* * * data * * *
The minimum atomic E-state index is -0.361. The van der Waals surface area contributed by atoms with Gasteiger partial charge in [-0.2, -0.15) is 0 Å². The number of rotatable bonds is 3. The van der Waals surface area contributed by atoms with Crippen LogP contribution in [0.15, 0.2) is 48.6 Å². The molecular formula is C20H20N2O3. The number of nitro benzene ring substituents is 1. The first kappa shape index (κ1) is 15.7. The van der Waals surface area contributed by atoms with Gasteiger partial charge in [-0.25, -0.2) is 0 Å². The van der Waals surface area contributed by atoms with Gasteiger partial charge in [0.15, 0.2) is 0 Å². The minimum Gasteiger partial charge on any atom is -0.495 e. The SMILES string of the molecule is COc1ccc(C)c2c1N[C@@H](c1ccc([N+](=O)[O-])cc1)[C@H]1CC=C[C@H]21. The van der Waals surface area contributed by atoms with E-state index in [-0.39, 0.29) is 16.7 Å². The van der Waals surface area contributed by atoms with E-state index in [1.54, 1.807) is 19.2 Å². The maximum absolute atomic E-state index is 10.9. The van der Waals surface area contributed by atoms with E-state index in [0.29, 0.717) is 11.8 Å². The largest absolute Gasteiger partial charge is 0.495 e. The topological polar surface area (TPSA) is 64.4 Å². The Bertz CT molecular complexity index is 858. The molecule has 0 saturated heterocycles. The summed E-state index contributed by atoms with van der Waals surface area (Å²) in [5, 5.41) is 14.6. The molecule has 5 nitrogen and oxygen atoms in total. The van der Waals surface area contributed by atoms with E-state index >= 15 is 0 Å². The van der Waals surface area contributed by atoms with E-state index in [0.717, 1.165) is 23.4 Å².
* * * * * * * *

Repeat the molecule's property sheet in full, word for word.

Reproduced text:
The minimum atomic E-state index is -0.361. The van der Waals surface area contributed by atoms with Gasteiger partial charge in [-0.2, -0.15) is 0 Å². The number of rotatable bonds is 3. The van der Waals surface area contributed by atoms with Crippen LogP contribution in [0.15, 0.2) is 48.6 Å². The molecular formula is C20H20N2O3. The number of nitro benzene ring substituents is 1. The first kappa shape index (κ1) is 15.7. The van der Waals surface area contributed by atoms with Gasteiger partial charge in [-0.25, -0.2) is 0 Å². The van der Waals surface area contributed by atoms with Gasteiger partial charge in [0.15, 0.2) is 0 Å². The minimum Gasteiger partial charge on any atom is -0.495 e. The SMILES string of the molecule is COc1ccc(C)c2c1N[C@@H](c1ccc([N+](=O)[O-])cc1)[C@H]1CC=C[C@H]21. The van der Waals surface area contributed by atoms with E-state index in [-0.39, 0.29) is 16.7 Å². The van der Waals surface area contributed by atoms with E-state index in [1.54, 1.807) is 19.2 Å². The maximum absolute atomic E-state index is 10.9. The van der Waals surface area contributed by atoms with E-state index in [0.29, 0.717) is 11.8 Å². The largest absolute Gasteiger partial charge is 0.495 e. The topological polar surface area (TPSA) is 64.4 Å². The Bertz CT molecular complexity index is 858. The molecule has 0 saturated heterocycles. The summed E-state index contributed by atoms with van der Waals surface area (Å²) in [5, 5.41) is 14.6. The molecule has 5 nitrogen and oxygen atoms in total. The van der Waals surface area contributed by atoms with E-state index >= 15 is 0 Å². The van der Waals surface area contributed by atoms with E-state index in [0.717, 1.165) is 23.4 Å².